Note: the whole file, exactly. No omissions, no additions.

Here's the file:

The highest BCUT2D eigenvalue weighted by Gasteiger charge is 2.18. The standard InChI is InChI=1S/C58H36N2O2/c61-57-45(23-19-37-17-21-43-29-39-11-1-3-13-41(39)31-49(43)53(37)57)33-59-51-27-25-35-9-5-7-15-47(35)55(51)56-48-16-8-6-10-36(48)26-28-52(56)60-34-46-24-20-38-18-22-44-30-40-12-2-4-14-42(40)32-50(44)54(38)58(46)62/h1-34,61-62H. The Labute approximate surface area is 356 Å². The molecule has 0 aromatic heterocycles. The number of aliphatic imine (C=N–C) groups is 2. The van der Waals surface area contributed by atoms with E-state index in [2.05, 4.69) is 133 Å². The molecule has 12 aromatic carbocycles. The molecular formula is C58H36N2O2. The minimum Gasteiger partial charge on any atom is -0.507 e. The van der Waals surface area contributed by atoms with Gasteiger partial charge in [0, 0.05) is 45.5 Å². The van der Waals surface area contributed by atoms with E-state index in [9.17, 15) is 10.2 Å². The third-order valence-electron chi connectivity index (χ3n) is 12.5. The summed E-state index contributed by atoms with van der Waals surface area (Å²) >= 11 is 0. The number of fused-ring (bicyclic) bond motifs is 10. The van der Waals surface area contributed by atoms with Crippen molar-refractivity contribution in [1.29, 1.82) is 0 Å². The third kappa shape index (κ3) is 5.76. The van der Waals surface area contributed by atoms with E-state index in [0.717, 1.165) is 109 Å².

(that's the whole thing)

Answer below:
The highest BCUT2D eigenvalue weighted by Gasteiger charge is 2.18. The standard InChI is InChI=1S/C58H36N2O2/c61-57-45(23-19-37-17-21-43-29-39-11-1-3-13-41(39)31-49(43)53(37)57)33-59-51-27-25-35-9-5-7-15-47(35)55(51)56-48-16-8-6-10-36(48)26-28-52(56)60-34-46-24-20-38-18-22-44-30-40-12-2-4-14-42(40)32-50(44)54(38)58(46)62/h1-34,61-62H. The Labute approximate surface area is 356 Å². The molecule has 0 aromatic heterocycles. The number of aliphatic imine (C=N–C) groups is 2. The van der Waals surface area contributed by atoms with E-state index in [2.05, 4.69) is 133 Å². The molecule has 12 aromatic carbocycles. The molecular formula is C58H36N2O2. The minimum Gasteiger partial charge on any atom is -0.507 e. The van der Waals surface area contributed by atoms with Gasteiger partial charge in [0, 0.05) is 45.5 Å². The van der Waals surface area contributed by atoms with E-state index in [9.17, 15) is 10.2 Å². The third-order valence-electron chi connectivity index (χ3n) is 12.5. The summed E-state index contributed by atoms with van der Waals surface area (Å²) >= 11 is 0. The number of fused-ring (bicyclic) bond motifs is 10. The van der Waals surface area contributed by atoms with Crippen molar-refractivity contribution in [1.29, 1.82) is 0 Å². The third kappa shape index (κ3) is 5.76. The van der Waals surface area contributed by atoms with E-state index in [0.717, 1.165) is 109 Å².